In his interview with the New Statesman a few weeks after the rebellion that took the Wagner Group to the edge of Moscow on 24 June, a former commander of the mercenary army, Marat Gabidullin, insisted that the Kremlin could not afford to destroy Yevgeny Prigozhin. For two months, Gabidullin seemed correct. Vladimir Putin moved with caution when dealing with the very people he had called traitors in a televised address to the nation. He even met Prigozhin in the Kremlin, where they discussed the future of Wagner and a possible change of leadership.
Prigozhin was busy making plans for the future when the long hand of the Kremlin finally reached him. Predictable as the final denouement of the June rebellion may seem, there was something bizarre about it. Prigozhin and two of his main deputies – the Wagner co-founder Dmitry Utkin and its head of security Valeriy Chekalov – were not killed in an ambush in Mali or poisoned somewhere in Syria. They were assassinated when a private aircraft exploded somewhere between Moscow and St Petersburg, after they left the capital following a meeting with defence ministry officials. You may well ask how they could have been so reckless.
There are a few theories or explanations. First, as Gabidullin told me in July, his former boss was by nature reckless or overconfident. Prigozhin trusted his abilities, and in retrospect trusted them more than he should. Perhaps Prigozhin had become convinced that Wagner was just too valuable for the Kremlin, and therefore its destruction too dangerous for the Russian president. That calculation may well be vindicated in some way, but it did little to keep Prigozhin alive.
A second hypothesis is that Prigozhin was in fact correct that Putin would prefer to spare his life, but other actors in the Russian system prevailed upon the president to eliminate the troublemaker. It is not impossible and would explain Prigozhin’s sense of invulnerability. His error in this case would have been to think Putin’s was the only opinion that mattered.
The third possibility is the one I think deserves much more credence than it has received. The rebellion was only the beginning. Since then, Prigozhin had refused to let go of his status and wealth. Just days before his death, he had travelled to Mali to try to expand his role there. He seemed unwilling to be replaced in Africa by the people in the Ministry of Defence who coveted his business interests in gold, precious stones and oil. By being so openly defiant of any possible consequences for his mutiny, he signed his death sentence, but only because the rebellion was, in a way, still ongoing and needed to be stopped.
None of these theories reflects particularly well on Vladimir Putin. For a few hours, the spectacle of the mid-air execution may have worked to, as Machiavelli said, satisfy and stupefy the audience. But the effect is bound to wane, and questions will be raised. The first and most pertinent is about the state of a regime that has now turned against its inner circle. Imagine Hitler had started to execute Himmler, Göring, Goebbels and the whole entourage of Nazi prima donnas and road companions. Something similar has been happening in Russia in recent weeks. It is not the enemies of the regime that are under attack but its heroes and epigones, the very people that until recently were lionised by state propagandists. Even Stalin had to present the victims of his purges as enemies of the revolution. For Putin they are just enemies.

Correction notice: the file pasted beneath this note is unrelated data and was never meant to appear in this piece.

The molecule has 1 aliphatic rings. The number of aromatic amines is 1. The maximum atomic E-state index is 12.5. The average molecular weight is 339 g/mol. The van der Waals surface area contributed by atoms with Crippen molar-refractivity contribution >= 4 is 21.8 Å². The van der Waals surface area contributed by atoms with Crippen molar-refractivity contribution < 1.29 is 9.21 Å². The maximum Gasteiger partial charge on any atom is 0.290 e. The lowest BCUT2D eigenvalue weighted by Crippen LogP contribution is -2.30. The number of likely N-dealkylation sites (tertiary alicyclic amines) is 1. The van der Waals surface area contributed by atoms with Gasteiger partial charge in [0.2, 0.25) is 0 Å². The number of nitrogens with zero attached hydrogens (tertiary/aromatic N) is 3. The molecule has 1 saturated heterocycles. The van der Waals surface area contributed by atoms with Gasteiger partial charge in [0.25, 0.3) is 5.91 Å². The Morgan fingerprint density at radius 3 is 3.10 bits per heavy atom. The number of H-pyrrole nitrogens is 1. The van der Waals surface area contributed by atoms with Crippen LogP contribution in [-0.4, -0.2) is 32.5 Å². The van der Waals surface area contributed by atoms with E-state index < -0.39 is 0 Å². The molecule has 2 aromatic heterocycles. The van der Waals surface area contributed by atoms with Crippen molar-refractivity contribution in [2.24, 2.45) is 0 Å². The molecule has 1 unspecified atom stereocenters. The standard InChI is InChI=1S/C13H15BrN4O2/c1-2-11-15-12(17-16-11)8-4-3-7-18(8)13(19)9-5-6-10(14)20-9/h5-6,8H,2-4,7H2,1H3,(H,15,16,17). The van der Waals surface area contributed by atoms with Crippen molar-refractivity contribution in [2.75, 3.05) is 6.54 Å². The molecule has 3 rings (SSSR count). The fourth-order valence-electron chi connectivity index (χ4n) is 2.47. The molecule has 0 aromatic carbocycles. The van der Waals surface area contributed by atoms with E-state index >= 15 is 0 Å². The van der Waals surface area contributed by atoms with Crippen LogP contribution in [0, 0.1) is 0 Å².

Prigozhin and Utkin were publicly incinerated. General Sergei Surovikin, the celebrated butcher of Syria, the man handpicked to lead the Russian forces in Ukraine in September 2022, the flower of Russian generalship, was interrogated, humiliated, placed under house arrest, and then summarily dismissed. Igor Girkin, the man who started the war in eastern Ukraine in 2014, was arrested as well and is being kept in isolation. To better realise how unusual the situation is, remember that Ukrainians have been celebrating the fall of most of the country’s sworn enemies, but their executioner is Putin.
When Marat Gabidullin told me in July that Putin could not get rid of Wagner, his point was that Wagner was the real Russia. How could the Russian president turn against the real Russia?
Since consolidating his power in the 2004 presidential election, when he won re-election with no effective opposition, Putin has been able to rule Russia by targeting a motley of groups and interests with no real base in Russian society: liberals and Westernisers of different kinds, social progressives and historical revisionists. What Putin represented was, by contrast, the Russian living forces: conservatives, Russian imperialists, the Orthodox Church, Slavophiles and Eurasianists. As the Ukrainian historian Serhii Plokhy shows in his latest book The Russo-Ukrainian War, Putin often moved between these different orientations. He was able to appeal to Russian chauvinists when annexing Crimea, but other times he sounded like an Eurasianist, as when promoting the Eurasian Economic Union, an association of states extending to Kazakhstan and Kyrgyzstan. But for two decades he never strayed from the safe path of ruling against liberalism and the West.